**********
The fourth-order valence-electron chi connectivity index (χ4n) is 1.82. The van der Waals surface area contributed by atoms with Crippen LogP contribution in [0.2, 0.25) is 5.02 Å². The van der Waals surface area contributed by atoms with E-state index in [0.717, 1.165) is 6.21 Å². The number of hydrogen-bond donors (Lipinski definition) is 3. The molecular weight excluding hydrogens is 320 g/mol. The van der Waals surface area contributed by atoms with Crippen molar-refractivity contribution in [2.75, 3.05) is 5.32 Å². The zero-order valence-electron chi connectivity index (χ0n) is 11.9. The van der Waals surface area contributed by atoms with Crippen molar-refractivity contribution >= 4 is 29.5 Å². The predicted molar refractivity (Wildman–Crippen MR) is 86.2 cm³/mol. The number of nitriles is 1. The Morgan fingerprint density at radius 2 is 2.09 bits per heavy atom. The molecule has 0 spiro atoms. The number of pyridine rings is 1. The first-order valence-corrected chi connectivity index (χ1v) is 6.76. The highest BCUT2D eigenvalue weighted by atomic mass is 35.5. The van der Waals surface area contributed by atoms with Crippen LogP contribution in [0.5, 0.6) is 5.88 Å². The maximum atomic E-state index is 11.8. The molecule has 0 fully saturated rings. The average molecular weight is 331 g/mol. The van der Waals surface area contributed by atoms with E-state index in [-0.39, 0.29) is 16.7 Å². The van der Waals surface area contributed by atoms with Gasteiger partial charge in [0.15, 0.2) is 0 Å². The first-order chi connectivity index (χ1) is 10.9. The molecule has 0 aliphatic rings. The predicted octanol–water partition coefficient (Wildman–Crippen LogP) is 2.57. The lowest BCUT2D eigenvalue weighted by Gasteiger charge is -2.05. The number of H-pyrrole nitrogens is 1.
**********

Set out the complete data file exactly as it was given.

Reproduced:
The fourth-order valence-electron chi connectivity index (χ4n) is 1.82. The van der Waals surface area contributed by atoms with Crippen LogP contribution in [0.2, 0.25) is 5.02 Å². The van der Waals surface area contributed by atoms with E-state index in [0.717, 1.165) is 6.21 Å². The number of hydrogen-bond donors (Lipinski definition) is 3. The molecular weight excluding hydrogens is 320 g/mol. The van der Waals surface area contributed by atoms with Crippen molar-refractivity contribution in [2.75, 3.05) is 5.32 Å². The zero-order valence-electron chi connectivity index (χ0n) is 11.9. The van der Waals surface area contributed by atoms with Crippen molar-refractivity contribution >= 4 is 29.5 Å². The predicted molar refractivity (Wildman–Crippen MR) is 86.2 cm³/mol. The number of nitriles is 1. The Morgan fingerprint density at radius 2 is 2.09 bits per heavy atom. The molecule has 0 spiro atoms. The number of pyridine rings is 1. The first-order valence-corrected chi connectivity index (χ1v) is 6.76. The highest BCUT2D eigenvalue weighted by atomic mass is 35.5. The van der Waals surface area contributed by atoms with Crippen LogP contribution in [0.5, 0.6) is 5.88 Å². The maximum atomic E-state index is 11.8. The molecule has 0 fully saturated rings. The average molecular weight is 331 g/mol. The van der Waals surface area contributed by atoms with E-state index in [-0.39, 0.29) is 16.7 Å². The van der Waals surface area contributed by atoms with Gasteiger partial charge in [0.15, 0.2) is 0 Å². The first-order chi connectivity index (χ1) is 10.9. The molecule has 0 aliphatic rings. The predicted octanol–water partition coefficient (Wildman–Crippen LogP) is 2.57. The lowest BCUT2D eigenvalue weighted by Gasteiger charge is -2.05. The number of H-pyrrole nitrogens is 1.